So you need to de-brief properly from his birth now you have your notes and give yourself time to digest it all so you can put it behind you and move on to this birth - which will be FINE! You've had 4 uncomplicated births and one which had problems which were beyond your control by the sound of it, so don't let that hinder you this time. If you are *thinking* too much about it in labour, then it will only hinder you. Know what you want done IF it happens so that your birth can still flow smoothly.

  9. #9

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    Google the Gaskin manouvre... midwives have great skills in avoiding and preventing this without having to break collar bones etc. The medical profession contribute to the prob when they put you on beds and provide birth environments that don't encourage or support active birth.
    Kelly xx

    Creator of BellyBelly.com.au, doula, writer and mother of three amazing children
    Author of Want To Be A Doula? Everything You Need To Know
    In 2015 I went Around The World + Kids!
    Forever grateful to my incredible Mod Team

  10. #10

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    I had it too and wasn't told. I only knew because as I was lying there recovering and waiting for stitches & the OB whispered to the trainee OB "that was shoulder dystocia". I was really shocked. It sure explained why they suddenly said "OK we are getting this baby out", gave me syntocin, put me in stirrups & vacced Brock out. It all happened so quickly after a long & painful labour. I looked through my notes on discharge incase I had misheard & sure enough there it was in black and white. I think mine would've been classed as mild. I have no idea why they don't discuss it with you afterwards, I think they should.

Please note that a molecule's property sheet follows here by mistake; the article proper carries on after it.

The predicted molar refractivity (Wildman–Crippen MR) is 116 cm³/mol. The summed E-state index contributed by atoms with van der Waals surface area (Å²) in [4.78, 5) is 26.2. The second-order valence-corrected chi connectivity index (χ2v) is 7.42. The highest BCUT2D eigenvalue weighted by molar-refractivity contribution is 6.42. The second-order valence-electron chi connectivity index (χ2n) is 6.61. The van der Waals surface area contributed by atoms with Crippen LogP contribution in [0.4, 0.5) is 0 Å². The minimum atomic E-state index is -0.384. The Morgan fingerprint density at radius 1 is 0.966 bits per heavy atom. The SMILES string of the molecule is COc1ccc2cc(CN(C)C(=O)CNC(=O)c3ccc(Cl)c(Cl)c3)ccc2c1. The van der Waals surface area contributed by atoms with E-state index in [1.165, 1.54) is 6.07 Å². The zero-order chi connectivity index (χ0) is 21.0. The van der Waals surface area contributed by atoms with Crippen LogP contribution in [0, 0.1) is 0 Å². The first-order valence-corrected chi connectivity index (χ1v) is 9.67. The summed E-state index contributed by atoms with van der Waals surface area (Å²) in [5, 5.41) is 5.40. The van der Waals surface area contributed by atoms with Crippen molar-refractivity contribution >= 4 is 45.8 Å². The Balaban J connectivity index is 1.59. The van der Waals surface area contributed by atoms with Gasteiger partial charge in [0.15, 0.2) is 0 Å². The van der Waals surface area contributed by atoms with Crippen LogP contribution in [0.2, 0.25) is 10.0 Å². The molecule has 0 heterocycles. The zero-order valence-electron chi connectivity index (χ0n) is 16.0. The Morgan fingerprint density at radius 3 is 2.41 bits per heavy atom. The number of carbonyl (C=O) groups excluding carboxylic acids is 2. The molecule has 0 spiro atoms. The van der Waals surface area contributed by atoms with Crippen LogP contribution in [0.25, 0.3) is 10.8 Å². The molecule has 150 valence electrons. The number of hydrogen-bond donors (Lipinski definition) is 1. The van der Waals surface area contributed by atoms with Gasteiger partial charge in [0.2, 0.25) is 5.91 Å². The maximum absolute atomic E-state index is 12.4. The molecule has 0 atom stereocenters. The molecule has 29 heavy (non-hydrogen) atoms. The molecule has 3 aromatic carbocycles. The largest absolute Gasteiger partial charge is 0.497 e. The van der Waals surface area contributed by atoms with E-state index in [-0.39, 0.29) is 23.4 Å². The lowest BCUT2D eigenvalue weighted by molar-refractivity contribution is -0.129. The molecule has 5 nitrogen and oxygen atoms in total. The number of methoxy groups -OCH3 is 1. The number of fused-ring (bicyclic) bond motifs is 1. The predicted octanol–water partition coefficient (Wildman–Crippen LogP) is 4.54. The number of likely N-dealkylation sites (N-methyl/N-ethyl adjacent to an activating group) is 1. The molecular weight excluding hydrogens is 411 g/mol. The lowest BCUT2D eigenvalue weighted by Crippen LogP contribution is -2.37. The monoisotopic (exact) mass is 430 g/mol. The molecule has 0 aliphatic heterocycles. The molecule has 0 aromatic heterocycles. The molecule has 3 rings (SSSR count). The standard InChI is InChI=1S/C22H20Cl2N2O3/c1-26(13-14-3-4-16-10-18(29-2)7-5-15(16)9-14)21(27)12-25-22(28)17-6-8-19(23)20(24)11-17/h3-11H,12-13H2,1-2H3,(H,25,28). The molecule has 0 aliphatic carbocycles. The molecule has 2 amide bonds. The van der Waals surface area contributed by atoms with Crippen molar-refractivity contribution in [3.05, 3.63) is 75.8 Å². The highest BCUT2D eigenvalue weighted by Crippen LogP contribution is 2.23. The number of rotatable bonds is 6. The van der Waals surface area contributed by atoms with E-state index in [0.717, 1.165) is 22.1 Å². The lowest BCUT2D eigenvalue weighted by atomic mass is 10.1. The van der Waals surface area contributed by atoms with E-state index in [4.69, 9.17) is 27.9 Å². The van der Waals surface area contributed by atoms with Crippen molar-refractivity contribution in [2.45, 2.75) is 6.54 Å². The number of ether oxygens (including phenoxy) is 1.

11. #11

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    Gosh, that's an awful lot to digest! I didn't have this problem with DD but I can actually understand now why my labour went the way it did, to an extent; they knew (or the Ob suspected at least) that DD was going to be a big baby, and my labour went on for ages. I ended up squatting on the bed, pushing for almost 2 hours with no action, then the midwives made me go into the semi-recline (when I say made me, they practically pushed me over into it because I was paralysed with pain), and DD was born within minutes. So thanks for posting, everyone, this is a very informative topic.

  12. #12

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    Big babies have very little to do with how a birth will turn out. Naturally sometimes a bigger baby can take longer to be born as they can need more time to be pushed through the birth canal - but the biggest factor in birth is how big a role your mind plays in it. If you are told beforehand that you are going to have a big baby then no way known will you be able to push that to the back of your mind and forget about it. If you have no idea of the estimated size of your baby, you just go about giving birth - you don't focus on their size and if that will make birth harder/longer/ more difficult. All these women who appear in the paper from time to time having given birth vaginally to really large babies (like the 5.8kg bub the other day and there was one in the UK who was nearly 6.5kg) had no idea as to the size of their bub they just birthed them, simple as that. And sometimes all a birth needs to progress is simple as a change of position for a mum.

    The same applies here for Jodi who has birthed beautifully two times since her third birth, unhindered by the knowledge of what happened in that birth, so now her job is to work through the feelings she has about it so she can have another beautiful birth this time.